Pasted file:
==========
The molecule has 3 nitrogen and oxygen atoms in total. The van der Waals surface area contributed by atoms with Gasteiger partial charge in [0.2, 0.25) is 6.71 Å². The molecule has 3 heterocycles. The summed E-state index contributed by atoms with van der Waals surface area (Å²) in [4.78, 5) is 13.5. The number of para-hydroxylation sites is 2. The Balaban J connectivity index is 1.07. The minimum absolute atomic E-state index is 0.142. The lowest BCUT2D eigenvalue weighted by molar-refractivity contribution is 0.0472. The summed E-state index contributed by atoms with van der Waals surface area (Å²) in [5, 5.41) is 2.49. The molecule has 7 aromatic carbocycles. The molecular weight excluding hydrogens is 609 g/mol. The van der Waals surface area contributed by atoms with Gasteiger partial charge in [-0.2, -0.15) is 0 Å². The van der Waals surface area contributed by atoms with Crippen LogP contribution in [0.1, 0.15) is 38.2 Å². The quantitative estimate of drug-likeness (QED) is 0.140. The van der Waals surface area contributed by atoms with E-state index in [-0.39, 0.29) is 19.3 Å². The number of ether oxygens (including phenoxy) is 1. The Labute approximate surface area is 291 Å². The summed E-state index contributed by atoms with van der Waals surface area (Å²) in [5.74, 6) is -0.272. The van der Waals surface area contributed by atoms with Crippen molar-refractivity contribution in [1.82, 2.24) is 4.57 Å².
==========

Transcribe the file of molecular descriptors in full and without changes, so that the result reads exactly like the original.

The molecule has 3 nitrogen and oxygen atoms in total. The van der Waals surface area contributed by atoms with Gasteiger partial charge in [0.2, 0.25) is 6.71 Å². The molecule has 3 heterocycles. The summed E-state index contributed by atoms with van der Waals surface area (Å²) in [4.78, 5) is 13.5. The number of para-hydroxylation sites is 2. The Balaban J connectivity index is 1.07. The minimum absolute atomic E-state index is 0.142. The lowest BCUT2D eigenvalue weighted by molar-refractivity contribution is 0.0472. The summed E-state index contributed by atoms with van der Waals surface area (Å²) in [5, 5.41) is 2.49. The molecule has 7 aromatic carbocycles. The molecular weight excluding hydrogens is 609 g/mol. The van der Waals surface area contributed by atoms with Gasteiger partial charge in [-0.2, -0.15) is 0 Å². The van der Waals surface area contributed by atoms with Crippen LogP contribution in [0.1, 0.15) is 38.2 Å². The quantitative estimate of drug-likeness (QED) is 0.140. The van der Waals surface area contributed by atoms with E-state index in [-0.39, 0.29) is 19.3 Å². The number of ether oxygens (including phenoxy) is 1. The Labute approximate surface area is 291 Å². The summed E-state index contributed by atoms with van der Waals surface area (Å²) in [5.74, 6) is -0.272. The van der Waals surface area contributed by atoms with Crippen molar-refractivity contribution in [1.82, 2.24) is 4.57 Å².